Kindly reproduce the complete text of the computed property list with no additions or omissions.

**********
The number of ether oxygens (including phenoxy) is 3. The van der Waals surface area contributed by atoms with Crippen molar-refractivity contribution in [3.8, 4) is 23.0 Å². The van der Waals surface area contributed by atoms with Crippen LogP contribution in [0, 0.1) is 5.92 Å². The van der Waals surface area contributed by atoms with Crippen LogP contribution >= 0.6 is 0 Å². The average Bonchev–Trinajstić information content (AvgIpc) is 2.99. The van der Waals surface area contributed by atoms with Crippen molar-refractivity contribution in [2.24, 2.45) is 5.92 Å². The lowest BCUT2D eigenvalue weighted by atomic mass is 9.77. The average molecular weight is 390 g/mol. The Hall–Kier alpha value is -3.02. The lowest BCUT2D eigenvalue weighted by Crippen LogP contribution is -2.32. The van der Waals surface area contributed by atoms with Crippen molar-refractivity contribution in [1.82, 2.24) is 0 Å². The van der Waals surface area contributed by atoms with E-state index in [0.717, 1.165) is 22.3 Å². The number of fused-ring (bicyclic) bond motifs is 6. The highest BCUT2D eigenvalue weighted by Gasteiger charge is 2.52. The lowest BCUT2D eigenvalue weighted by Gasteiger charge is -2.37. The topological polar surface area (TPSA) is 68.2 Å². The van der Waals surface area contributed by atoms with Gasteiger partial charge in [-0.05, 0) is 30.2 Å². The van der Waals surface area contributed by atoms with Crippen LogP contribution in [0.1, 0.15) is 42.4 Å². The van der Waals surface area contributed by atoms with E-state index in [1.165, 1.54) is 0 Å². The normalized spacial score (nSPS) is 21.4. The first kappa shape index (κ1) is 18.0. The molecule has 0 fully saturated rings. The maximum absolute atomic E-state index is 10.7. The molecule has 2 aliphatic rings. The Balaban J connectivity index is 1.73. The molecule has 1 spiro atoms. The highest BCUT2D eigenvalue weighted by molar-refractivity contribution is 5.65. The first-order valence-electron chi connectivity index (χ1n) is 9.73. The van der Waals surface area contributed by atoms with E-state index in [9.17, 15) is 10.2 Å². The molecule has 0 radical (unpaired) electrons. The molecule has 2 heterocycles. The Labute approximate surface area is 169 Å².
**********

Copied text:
The number of ether oxygens (including phenoxy) is 3. The van der Waals surface area contributed by atoms with Crippen molar-refractivity contribution in [3.8, 4) is 23.0 Å². The van der Waals surface area contributed by atoms with Crippen LogP contribution in [0, 0.1) is 5.92 Å². The van der Waals surface area contributed by atoms with Crippen LogP contribution >= 0.6 is 0 Å². The average Bonchev–Trinajstić information content (AvgIpc) is 2.99. The van der Waals surface area contributed by atoms with Crippen molar-refractivity contribution in [2.24, 2.45) is 5.92 Å². The lowest BCUT2D eigenvalue weighted by atomic mass is 9.77. The average molecular weight is 390 g/mol. The Hall–Kier alpha value is -3.02. The lowest BCUT2D eigenvalue weighted by Crippen LogP contribution is -2.32. The van der Waals surface area contributed by atoms with Crippen molar-refractivity contribution in [1.82, 2.24) is 0 Å². The van der Waals surface area contributed by atoms with E-state index in [0.717, 1.165) is 22.3 Å². The number of fused-ring (bicyclic) bond motifs is 6. The highest BCUT2D eigenvalue weighted by Gasteiger charge is 2.52. The lowest BCUT2D eigenvalue weighted by Gasteiger charge is -2.37. The topological polar surface area (TPSA) is 68.2 Å². The van der Waals surface area contributed by atoms with Gasteiger partial charge in [-0.05, 0) is 30.2 Å². The van der Waals surface area contributed by atoms with Crippen LogP contribution in [0.1, 0.15) is 42.4 Å². The van der Waals surface area contributed by atoms with E-state index in [1.165, 1.54) is 0 Å². The normalized spacial score (nSPS) is 21.4. The first kappa shape index (κ1) is 18.0. The molecule has 0 fully saturated rings. The maximum absolute atomic E-state index is 10.7. The molecule has 2 aliphatic rings. The Balaban J connectivity index is 1.73. The molecule has 1 spiro atoms. The highest BCUT2D eigenvalue weighted by molar-refractivity contribution is 5.65. The first-order valence-electron chi connectivity index (χ1n) is 9.73. The van der Waals surface area contributed by atoms with E-state index in [9.17, 15) is 10.2 Å². The molecule has 0 radical (unpaired) electrons. The molecule has 2 heterocycles. The Labute approximate surface area is 169 Å².